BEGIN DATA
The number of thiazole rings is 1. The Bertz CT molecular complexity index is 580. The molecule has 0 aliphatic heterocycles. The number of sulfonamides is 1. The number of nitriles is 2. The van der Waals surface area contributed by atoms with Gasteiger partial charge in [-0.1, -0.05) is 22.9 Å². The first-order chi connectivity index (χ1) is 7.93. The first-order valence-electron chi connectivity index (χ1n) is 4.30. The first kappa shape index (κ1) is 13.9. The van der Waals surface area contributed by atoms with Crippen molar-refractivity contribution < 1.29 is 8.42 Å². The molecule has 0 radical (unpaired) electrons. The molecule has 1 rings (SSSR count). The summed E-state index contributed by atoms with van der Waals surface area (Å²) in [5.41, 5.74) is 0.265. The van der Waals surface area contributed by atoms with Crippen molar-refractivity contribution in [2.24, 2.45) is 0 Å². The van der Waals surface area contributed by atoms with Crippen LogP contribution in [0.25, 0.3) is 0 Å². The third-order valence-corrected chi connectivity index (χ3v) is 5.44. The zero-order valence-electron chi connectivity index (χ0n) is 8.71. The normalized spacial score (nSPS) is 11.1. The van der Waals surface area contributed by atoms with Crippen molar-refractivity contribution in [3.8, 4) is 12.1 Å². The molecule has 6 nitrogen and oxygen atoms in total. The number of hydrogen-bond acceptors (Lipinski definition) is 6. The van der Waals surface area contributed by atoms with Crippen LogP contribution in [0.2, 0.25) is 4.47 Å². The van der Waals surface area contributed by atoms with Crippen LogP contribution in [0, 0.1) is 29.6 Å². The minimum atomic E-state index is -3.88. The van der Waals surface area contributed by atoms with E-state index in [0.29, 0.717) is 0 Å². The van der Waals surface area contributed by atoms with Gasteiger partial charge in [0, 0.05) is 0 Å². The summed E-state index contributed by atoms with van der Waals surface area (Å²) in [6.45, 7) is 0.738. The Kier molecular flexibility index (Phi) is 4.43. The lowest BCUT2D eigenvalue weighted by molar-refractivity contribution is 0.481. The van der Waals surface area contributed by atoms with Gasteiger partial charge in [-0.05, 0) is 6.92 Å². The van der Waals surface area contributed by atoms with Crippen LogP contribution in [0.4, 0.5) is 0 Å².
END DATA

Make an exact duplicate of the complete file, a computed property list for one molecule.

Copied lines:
The number of thiazole rings is 1. The Bertz CT molecular complexity index is 580. The molecule has 0 aliphatic heterocycles. The number of sulfonamides is 1. The number of nitriles is 2. The van der Waals surface area contributed by atoms with Gasteiger partial charge in [-0.1, -0.05) is 22.9 Å². The first-order chi connectivity index (χ1) is 7.93. The first-order valence-electron chi connectivity index (χ1n) is 4.30. The first kappa shape index (κ1) is 13.9. The van der Waals surface area contributed by atoms with Crippen molar-refractivity contribution < 1.29 is 8.42 Å². The molecule has 0 radical (unpaired) electrons. The molecule has 1 rings (SSSR count). The summed E-state index contributed by atoms with van der Waals surface area (Å²) in [5.41, 5.74) is 0.265. The van der Waals surface area contributed by atoms with Crippen molar-refractivity contribution in [2.24, 2.45) is 0 Å². The van der Waals surface area contributed by atoms with Crippen LogP contribution in [0.25, 0.3) is 0 Å². The third-order valence-corrected chi connectivity index (χ3v) is 5.44. The zero-order valence-electron chi connectivity index (χ0n) is 8.71. The normalized spacial score (nSPS) is 11.1. The van der Waals surface area contributed by atoms with Crippen molar-refractivity contribution in [3.8, 4) is 12.1 Å². The molecule has 6 nitrogen and oxygen atoms in total. The number of hydrogen-bond acceptors (Lipinski definition) is 6. The van der Waals surface area contributed by atoms with Crippen LogP contribution in [0.2, 0.25) is 4.47 Å². The van der Waals surface area contributed by atoms with Crippen LogP contribution in [0, 0.1) is 29.6 Å². The minimum atomic E-state index is -3.88. The van der Waals surface area contributed by atoms with E-state index in [0.29, 0.717) is 0 Å². The van der Waals surface area contributed by atoms with Gasteiger partial charge in [0, 0.05) is 0 Å². The summed E-state index contributed by atoms with van der Waals surface area (Å²) in [6.45, 7) is 0.738. The Kier molecular flexibility index (Phi) is 4.43. The lowest BCUT2D eigenvalue weighted by molar-refractivity contribution is 0.481. The van der Waals surface area contributed by atoms with Gasteiger partial charge in [-0.05, 0) is 6.92 Å². The van der Waals surface area contributed by atoms with Crippen LogP contribution in [0.4, 0.5) is 0 Å².